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Fear Goidte
Pronounced like “Far Gotcha”. The splendid online isolation of me, James Ó Nuanáin, wherein I gather together any loose cleverness that I manage to accumulate. This site is, primarily an exegesis on how it was made. For the moment, it is mostly beak and bone with very little feather and fur.
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Previously known as ‘coming up next!’

James Ó Nuanáin

Estimated reading time: five minutes

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Sequentially linking web documents, a simple mark-up and styling example with some wooly logical thinking.

The opening line of One Way or Another by Nigel Harrison and Debbie Harry
One way or another, I’m gonna find ya’


The next and prev rel link attributes are most useful for documents that fall into a nice narrative sequence such as the chapters in a book. However, they also make a popular linear navigation aid for chronologically ordered articles such as blogs—which is the example that I am using here.

Which where? When what?

In determining the order of next and previous there is little to recommend either choice, but I am following the convention that next is newer and previous is older. Also that previous comes first in the document and displays left, as in going back through a book or back along a line of text and that next comes after and displays right as in moving forward through a book or along a line of text.


Next and previous links are marked-up in an un-ordered list and use the rel and accesskey attributes. An additional link to a list of all the documents in the sequence is given in between the next and prev links:

<div role="navigation" class="page-navigation">
            <li><a href="older-document.xhtml" rel="prev" accesskey="p" title="Previous article: Title of older document">Title of older document</a></li>
            <li><a href="archives.xhtml">All documents</a></li>
            <li><a href="newer-document.xhtml" title="Next article: Title of newer document" rel="next" accesskey="n">Title of newer document</a></li>
</div><!-- End role=navigation -->

The access key attribute values follow the convention SAK2014: Standard Access Keys 2014

The title attribute is set and explicitly states whether the link is next or previous. This is for non-visual browsers but also if you were to hide the text of the link and use only a symbol instead, it could describe the link via a tooltip.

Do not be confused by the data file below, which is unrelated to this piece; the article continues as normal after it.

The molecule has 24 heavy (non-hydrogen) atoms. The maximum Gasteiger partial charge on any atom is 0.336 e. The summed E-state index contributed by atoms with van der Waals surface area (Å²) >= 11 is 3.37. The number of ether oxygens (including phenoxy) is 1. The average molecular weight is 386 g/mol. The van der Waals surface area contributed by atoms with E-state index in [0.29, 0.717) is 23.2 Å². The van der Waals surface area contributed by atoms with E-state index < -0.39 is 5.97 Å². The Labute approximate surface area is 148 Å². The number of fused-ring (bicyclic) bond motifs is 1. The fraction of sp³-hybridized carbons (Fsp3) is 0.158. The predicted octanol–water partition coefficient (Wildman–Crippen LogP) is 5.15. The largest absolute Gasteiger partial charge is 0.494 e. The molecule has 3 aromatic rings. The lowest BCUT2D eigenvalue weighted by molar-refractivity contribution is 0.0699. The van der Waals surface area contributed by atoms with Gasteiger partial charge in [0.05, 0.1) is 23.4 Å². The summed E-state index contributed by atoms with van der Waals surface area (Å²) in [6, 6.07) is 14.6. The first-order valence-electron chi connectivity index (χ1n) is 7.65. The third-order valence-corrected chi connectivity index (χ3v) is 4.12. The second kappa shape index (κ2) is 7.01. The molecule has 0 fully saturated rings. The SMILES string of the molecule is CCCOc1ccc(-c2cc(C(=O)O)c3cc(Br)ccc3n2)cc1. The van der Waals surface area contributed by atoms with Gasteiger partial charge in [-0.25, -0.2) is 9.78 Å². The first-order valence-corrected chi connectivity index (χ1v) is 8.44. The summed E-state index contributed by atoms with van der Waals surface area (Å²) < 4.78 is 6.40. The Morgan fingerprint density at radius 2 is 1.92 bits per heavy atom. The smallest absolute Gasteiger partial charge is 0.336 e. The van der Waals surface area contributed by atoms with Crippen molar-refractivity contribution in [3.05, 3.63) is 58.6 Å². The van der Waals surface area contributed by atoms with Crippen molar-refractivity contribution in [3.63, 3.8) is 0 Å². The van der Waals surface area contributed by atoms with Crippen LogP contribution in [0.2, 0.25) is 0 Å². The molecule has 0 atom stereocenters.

In both the first and last documents of a sequence, there will only be one link (either previous or next—depending on your logic).

It could be considered that a list element is overkill. Whilst I do not subscribe to the radical no item list agendum (The ul element on W.3.C.’s H.T.M.L.5 Recommendation), I am existentially comfortable with the notion that a list of one item is nevertheless a list. It may have dwindled down from a mighty tally; be an unlimited catalogue in initial, singular, or embryonic form; or it might just be a list of things that encompasses but one thing.

Generating in a Middleman static blog

I use the following code to generate the above mark-up in a middleman static website (I’m presupposing that you have the middleman-blog extension):

<% if current_article.previous_article || current_article.next_article # if any links %>
<div role="navigation" class="post-navigation>
<% end # if any links %>
    <% prev_article = current_article.previous_article %>
        <% if prev_article %>
        <li><%= link_to prev_article.title, prev_article.url, title: "Previous article: #{prev_article.title}", rel: 'prev', accesskey: 'p' %></li>
        <% end # if prev article %>
        <li><a href="<%= url_for "/archives.xhtml" %>">All articles</a></li>
        <% next_article = current_article.next_article %>
        <% if next_article %>
        <li><%= link_to next_article.title, next_article.url, title: "Next article: #{next_article.title}", rel: 'next', accesskey: 'n' %></li>
        <% end # if next article %>
<% if current_article.previous_article || current_article.next_article # if any links %>
</div><!--End post navigation-->
<% end # if any links %>

Visual and print styling


@charset utf-8;

body {
    line-height : 1.4;
    padding : 0 1.4em

.page-navigation {
    position : relative

.page-navigation a {
    width : 33%

.page-navigation a,
.page-navigation a[rel=next]::after,
.page-navigation a[rel=prev]::before {
    position : absolute;
    top : 0

.page-navigation li,
.page-navigation ul {
    display : inline

.page-navigation a[rel=next] {
    right : 0%;
    text-align : right

.page-navigation a[rel=prev] {
    left : 0

.page-navigation a:not([rel=next],[rel=prev]) {
    left : 33%;
    text-align : center

.page-navigation a[rel=next]::after {
    content : " ☞";
    right : -1.4em

.page-navigation a[rel=prev]::before {
    content : "☜ ";
    left : -1.4em

View an example of the screen styling and mark-up on Codepen


Navigation serves no purpose in a printed version of the document so for the print stylesheet add:

.page-navigation {
    display : none